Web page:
There’s a disconnect between how professional lexicographers and the general public consider words. For the dictionary people, sanctioning words is a painstaking process that can’t be rushed. But the creation and popularization of letter combinations by consumers of language is an endless rush. One is a refined art, the other a chaotic scrum.
That clash rarely winds up in the linguistic town square. But that’s what’s happening in the contest being staged by Scrabble owner Hasbro Inc. and dictionary publisher Merriam-Webster Inc. to add one word to the game’s official lexicon. When I wrote about the contest on Slate last month, I picked my own set of 16 words for the companies’ March Madness-style bracket. I included widely used words that have skirted addition to the standard college dictionaries that form the Scrabble word list (blondie, internet, onesie); colloquialisms that have solidified in popular use (bestie, whassup, spork); and short lexicographically defensible words that would prove useful in the game (min, ew, zen).
On Tuesday, Hasbro released its Sweet 16, which have begun battling. Only three of my suggestions made the final cut: ew, zen, and bestie. The remaining 13 include catch-phrase words like booyah and the execrable adolescent truncation adorbs. There are a handful of portmanteau words: phablet, hangry, emotypo, cosplay, geocache, and lifehack. There are tech words, including four from the previous sentence plus retweet and bitcoin. And there’s one tech/catch-phrase crossover, woot.
How lexicographically defensible are the finalists? The primary source for the Official Scrabble Players Dictionary is Merriam-Webster’s Collegiate Dictionary. As dictionaries go, it’s conservative. The Collegiate is designed to be a collection of active vocabulary of American English—with “active” defined as found in many print sources over time, and “time” defined as many years. The contest words all met a lower bar—that there are existing citations for them in print—than the more exacting standards of the Collegiate (or, of course, they’d already be in).
According to Merriam-Webster editor-at-large Peter Sokolowski, some of the final 16 have a long history. The company’s citations date bestie to 1991, cosplay to 1993 (a decade earlier in Japanese), and nowish to 1999 (making it not as newish as you might have thought). Woot traces its lineage from 95 South’s 1993 dance hit “Whoot, There It Is” to mutiplayer game lingo (with double zeros instead of double O’s) to today’s predominant use as an exclamation. Booyah might be best known as a catch-phrase used by Al Pacino, Stuart Scott, and Jim Cramer (in that order), but it’s also the possibly misspelled name of a stew made in the Upper Midwest.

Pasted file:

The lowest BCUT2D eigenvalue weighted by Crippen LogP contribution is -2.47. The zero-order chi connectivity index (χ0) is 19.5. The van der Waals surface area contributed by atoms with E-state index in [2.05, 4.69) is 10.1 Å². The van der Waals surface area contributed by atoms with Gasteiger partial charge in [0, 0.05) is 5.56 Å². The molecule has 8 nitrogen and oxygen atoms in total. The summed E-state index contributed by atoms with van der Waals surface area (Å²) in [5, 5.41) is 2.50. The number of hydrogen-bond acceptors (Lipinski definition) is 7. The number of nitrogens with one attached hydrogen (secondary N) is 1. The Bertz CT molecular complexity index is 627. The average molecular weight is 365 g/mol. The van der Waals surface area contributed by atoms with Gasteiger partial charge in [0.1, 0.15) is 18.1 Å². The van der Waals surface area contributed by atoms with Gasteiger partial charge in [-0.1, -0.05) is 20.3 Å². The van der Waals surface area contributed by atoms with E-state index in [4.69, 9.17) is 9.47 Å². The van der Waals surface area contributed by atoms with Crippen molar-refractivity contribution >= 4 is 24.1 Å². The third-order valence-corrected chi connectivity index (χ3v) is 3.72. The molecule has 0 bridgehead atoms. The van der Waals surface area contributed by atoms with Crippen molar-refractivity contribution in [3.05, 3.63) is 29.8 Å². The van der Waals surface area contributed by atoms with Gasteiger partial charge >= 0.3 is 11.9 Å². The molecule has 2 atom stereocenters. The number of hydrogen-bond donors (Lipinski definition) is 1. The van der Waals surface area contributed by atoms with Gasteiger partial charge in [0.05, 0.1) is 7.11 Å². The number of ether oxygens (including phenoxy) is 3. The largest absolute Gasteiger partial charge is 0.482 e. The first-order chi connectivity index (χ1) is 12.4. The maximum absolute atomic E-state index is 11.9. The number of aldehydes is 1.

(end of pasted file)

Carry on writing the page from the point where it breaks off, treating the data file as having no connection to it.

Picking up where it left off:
Will geocache (circa 2007), bitcoin (2009), and phablet (2010) stand the test of time? Will we still be retweeting in 2020, or will some other social medium turn Twitter into Prodigy? Will a poker player—or a Scrabble player—call his victorious opponent a luckbox forevermore or not much longer? Those questions matter to lexicographers. But lexicographers didn’t assemble the contest list. Employees of Hasbro did. And they were judging words not by their lexicographic credibility or their Scrabble playability but by eye-test popularity and hashtag-trendability. Hasbro wants publicity: eyeballs on its Facebook page, downloads of its Scrabble apps, sales of the new dictionary.
The winning word will be playable at the National School Scrabble Championship in Providence, R.I., later this month and at the National Scrabble Championship in Buffalo, N.Y., in August (when the updated Scrabble dictionary, with a total of 5,000 new words, will be released). Let’s make sure it’s worthy. I have two criteria: that the word has lexicographic bona fides—because it’s going to be in the Scrabble lexicon for good—and that it will have an impact on the game.
We’re a little late here—Round 2 of balloting began over the weekend, with four words eliminated. But here, in all-caps Scrabble style, are my pretournament picks:
Sweet 16: BOOYAH over LUCKBOX (BOOYAH won); EMOTYPO over PHABLET (PHABLET won); ZEN over WOOT (ZEN won); BESTIE over ADORBS (BESTIE won); NOWISH over HANGRY; EW over RETWEET; GEOCACHE over BITCOIN; COSPLAY over LIFEHACK.
Elite Eight: BOOYAH over PHABLET; ZEN over BESTIE; EW over NOWISH; COSPLAY over GEOCACHE.
Final Four: ZEN over BOOYAH; EW over COSPLAY.
Championship: EW over ZEN.
Ew wins. Jimmy Fallon, Will Ferrell, and Michelle Obama concur.